Since the DC Council has passed the bill regarding waiving off ride fare for everyone, the wheels on the bus, for the people of DC, will apparently go round and round for free. Starting July 1, 2023, the D.C. government will subsidize bus travel inside the city limits, enabling riders to board for free. Council member Charles Allen said the bill “makes the District a national leader in the future of public transit.”
- Four main parts of the Metro4DC bill
- Free trips are limited to DC
- Cost breakdown
- District can save on the subsidy through fare-free DC metro
- Mayor Muriel’s Concern
- DC is not the first city to offer free bus service
The Metro for D.C. bill, which was presented by Councilmember Charles Allen, received its final unanimous vote in the D.C. Council on Tuesday. The bill also introduces a $100 monthly balance on registered SmarTrip cards for D.C. residents commencing in 2024, in addition to free bus service.
Four main parts of the Metro4DC bill
The four salient points of the bill are:
- Starting next summer, all WMATA buses in D.C. will be free for passengers (residents and visitors).
- 12 bus lines will offer overnight service.
- $10 million will be set aside for bus lanes, shelters, and other improvements.
- All residents of D.C. will receive a monthly subsidy of $100 to use on Metrorail, buses outside of D.C., and other SmarTrip locations.
Free trips are limited to DC
The free rides are only available for journeys that begin in the District and terminate in Maryland or Virginia. The District Department of Transportation’s Circulator bus system will continue to charge $1 for trips starting outside of Washington, D.C. D.C. officials praised the decision and expressed their hope that Maryland and Virginia lawmakers will do the same.
Chairman Phil Mendelson affixed a 42 million dollar sticker price to the bill for D.C. taxpayers in the coming fiscal year. Every year following that, the cost will increase by 5%. The program’s estimated first-year costs include $32 million for providing free bus rides and another $8.5 million for operating Metrobus rides overnight on the busiest bus routes. The bill also grants a $100 allowance to DC residents for other means of public transportation and allocates a total of $146.6 million over four years to support the entire scheme.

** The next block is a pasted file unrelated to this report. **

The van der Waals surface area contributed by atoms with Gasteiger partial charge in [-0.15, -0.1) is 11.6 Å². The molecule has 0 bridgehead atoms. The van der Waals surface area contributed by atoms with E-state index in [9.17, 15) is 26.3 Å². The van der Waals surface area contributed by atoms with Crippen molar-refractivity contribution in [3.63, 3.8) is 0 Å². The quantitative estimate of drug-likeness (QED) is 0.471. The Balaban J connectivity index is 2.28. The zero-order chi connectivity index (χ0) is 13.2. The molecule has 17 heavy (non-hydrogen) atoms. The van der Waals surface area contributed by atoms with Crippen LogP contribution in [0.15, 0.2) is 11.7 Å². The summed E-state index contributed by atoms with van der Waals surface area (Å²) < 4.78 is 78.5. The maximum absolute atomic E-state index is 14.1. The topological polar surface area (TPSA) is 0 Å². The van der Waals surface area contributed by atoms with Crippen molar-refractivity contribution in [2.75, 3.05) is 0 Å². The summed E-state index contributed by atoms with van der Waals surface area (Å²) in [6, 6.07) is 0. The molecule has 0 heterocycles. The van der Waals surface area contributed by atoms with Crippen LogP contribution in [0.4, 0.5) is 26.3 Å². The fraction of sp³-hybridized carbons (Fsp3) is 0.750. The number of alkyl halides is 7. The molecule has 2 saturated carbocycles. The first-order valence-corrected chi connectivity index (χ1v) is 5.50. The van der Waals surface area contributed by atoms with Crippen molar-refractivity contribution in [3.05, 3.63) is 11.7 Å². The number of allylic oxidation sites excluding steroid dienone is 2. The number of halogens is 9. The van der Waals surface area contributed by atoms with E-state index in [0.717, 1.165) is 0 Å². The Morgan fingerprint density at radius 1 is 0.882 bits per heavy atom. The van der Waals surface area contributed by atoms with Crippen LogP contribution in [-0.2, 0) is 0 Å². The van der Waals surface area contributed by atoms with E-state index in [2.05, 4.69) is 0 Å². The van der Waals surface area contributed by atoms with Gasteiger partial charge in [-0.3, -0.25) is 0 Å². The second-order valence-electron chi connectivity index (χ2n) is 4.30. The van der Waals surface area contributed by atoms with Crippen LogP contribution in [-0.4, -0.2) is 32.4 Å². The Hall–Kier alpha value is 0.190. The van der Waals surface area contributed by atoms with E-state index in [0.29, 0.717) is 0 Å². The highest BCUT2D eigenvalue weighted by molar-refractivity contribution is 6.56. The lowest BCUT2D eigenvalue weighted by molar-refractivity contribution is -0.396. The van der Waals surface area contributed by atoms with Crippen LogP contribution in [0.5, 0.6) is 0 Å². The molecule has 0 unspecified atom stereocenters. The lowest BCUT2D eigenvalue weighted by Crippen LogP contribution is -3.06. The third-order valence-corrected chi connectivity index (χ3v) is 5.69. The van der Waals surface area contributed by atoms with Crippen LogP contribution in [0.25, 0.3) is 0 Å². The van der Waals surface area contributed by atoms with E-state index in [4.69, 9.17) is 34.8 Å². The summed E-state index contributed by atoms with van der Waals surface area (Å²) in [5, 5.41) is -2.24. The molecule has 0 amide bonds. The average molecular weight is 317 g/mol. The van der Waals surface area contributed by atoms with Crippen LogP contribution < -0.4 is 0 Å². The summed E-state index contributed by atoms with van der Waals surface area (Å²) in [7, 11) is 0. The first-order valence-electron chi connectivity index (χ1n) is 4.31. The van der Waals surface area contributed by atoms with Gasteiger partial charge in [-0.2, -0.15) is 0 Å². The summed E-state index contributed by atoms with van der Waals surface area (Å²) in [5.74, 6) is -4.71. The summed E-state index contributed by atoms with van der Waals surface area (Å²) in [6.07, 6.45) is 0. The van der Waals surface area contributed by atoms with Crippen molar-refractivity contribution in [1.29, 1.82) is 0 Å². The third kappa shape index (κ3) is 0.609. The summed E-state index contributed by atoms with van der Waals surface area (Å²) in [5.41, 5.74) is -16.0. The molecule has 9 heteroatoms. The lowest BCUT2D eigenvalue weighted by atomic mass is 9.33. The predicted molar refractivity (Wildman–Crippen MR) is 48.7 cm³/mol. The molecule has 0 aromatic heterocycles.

District can save on the subsidy through fare-free DC metro
Allen previously stated that D.C. residents’ SmartTrip cards would be topped up to $100 if they didn’t use the whole $100 subsidy on them within a month. Making the buses free will save the District between $36 million and $38 million on the subsidies, he said in the statement.
Mayor Muriel’s Concern
Mayor Muriel Bowser welcomes the idea but is apprehensive about its budget and wrote to Council members: “District residents and taxpayers will have to pay for this program. Our neighbors, Virginia and Maryland, should absorb some of these costs as their residents will benefit from this program as well.”
DC is not the first city to offer free bus service
The bill claims that D.C. is the “first major city” to provide free bus travel, however that may not be the case depending on your definition of a major city. Kansas City, Missouri, was previously touted as the first to implement a fare-free bus ridership scheme in 2020. According to a Mid-America Regional Council study, Kansas City’s free public transit system has been more robust in terms of usage than comparable systems.
The bill, according to Chairman Mendelson and Councilman Alan, aims to increase reliability, minimize fare evasion, enhance bus ridership, decrease traffic congestion, and help accelerate bus services without requiring passengers to stop and pay fares.
DC Metro Map